Document Detail

Sonar-induced temporary hearing loss in dolphins.
MedLine Citation:
PMID:  19364712     Owner:  NLM     Status:  MEDLINE    
There is increasing concern that human-produced ocean noise is adversely affecting marine mammals, as several recent cetacean mass strandings may have been caused by animals' interactions with naval 'mid-frequency' sonar. However, it has yet to be empirically demonstrated how sonar could induce these strandings or cause physiological effects. In controlled experimental studies, we show that mid-frequency sonar can induce temporary hearing loss in a bottlenose dolphin (Tursiops truncatus). Mild-behavioural alterations were also associated with the exposures. The auditory effects were induced only by repeated exposures to intense sonar pings with total sound exposure levels of 214 dB re: 1 microPa(2) s. Data support an increasing energy model to predict temporary noise-induced hearing loss and indicate that odontocete noise exposure effects bear trends similar to terrestrial mammals. Thus, sonar can induce physiological and behavioural effects in at least one species of odontocete; however, exposures must be of prolonged, high sound exposures levels to generate these effects.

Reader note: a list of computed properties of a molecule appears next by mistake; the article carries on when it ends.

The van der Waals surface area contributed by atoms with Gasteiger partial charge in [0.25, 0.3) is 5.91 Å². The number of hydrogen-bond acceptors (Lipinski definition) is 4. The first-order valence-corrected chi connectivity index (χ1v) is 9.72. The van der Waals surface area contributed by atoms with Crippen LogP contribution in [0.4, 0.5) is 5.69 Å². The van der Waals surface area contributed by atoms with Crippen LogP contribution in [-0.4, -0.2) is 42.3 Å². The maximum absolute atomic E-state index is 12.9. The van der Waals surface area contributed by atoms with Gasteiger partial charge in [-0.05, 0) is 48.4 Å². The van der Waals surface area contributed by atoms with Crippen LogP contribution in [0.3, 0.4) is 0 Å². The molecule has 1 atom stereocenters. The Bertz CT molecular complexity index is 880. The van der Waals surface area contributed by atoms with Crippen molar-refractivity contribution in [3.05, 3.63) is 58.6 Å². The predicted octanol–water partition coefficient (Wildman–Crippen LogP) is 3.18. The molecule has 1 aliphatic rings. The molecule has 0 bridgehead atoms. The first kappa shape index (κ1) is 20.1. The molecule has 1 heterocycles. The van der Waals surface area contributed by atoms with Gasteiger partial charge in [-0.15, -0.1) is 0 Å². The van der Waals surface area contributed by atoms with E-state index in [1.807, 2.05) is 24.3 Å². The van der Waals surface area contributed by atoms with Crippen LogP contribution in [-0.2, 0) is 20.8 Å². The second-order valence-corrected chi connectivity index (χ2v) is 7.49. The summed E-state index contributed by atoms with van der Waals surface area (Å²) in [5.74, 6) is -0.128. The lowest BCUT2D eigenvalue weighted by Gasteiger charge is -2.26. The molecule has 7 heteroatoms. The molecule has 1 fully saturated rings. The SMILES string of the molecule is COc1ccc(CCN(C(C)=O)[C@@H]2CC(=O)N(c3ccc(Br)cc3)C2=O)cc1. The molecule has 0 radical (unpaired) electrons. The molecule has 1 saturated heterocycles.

T Aran Mooney; Paul E Nachtigall; Stephanie Vlachos
Publication Detail:
Type:  Journal Article; Research Support, Non-U.S. Gov't; Research Support, U.S. Gov't, Non-P.H.S.     Date:  2009-04-08
Journal Detail:
Title:  Biology letters     Volume:  5     ISSN:  1744-957X     ISO Abbreviation:  Biol. Lett.     Publication Date:  2009 Aug 
Date Detail:
Created Date:  2009-07-14     Completed Date:  2009-12-14     Revised Date:  2010-09-27    
Medline Journal Info:
Nlm Unique ID:  101247722     Medline TA:  Biol Lett     Country:  England    
Other Details:
Languages:  eng     Pagination:  565-7     Citation Subset:  IM    
Department of Zoology, University of Hawaii, Kaneohe, HI 96734, USA.
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MeSH Terms
Acoustic Stimulation
Auditory Threshold / physiology
Bottle-Nosed Dolphin / physiology*
Evoked Potentials, Auditory
Hearing / physiology*
Hearing Loss, Noise-Induced*
Noise / adverse effects*
Oceans and Seas
Time Factors

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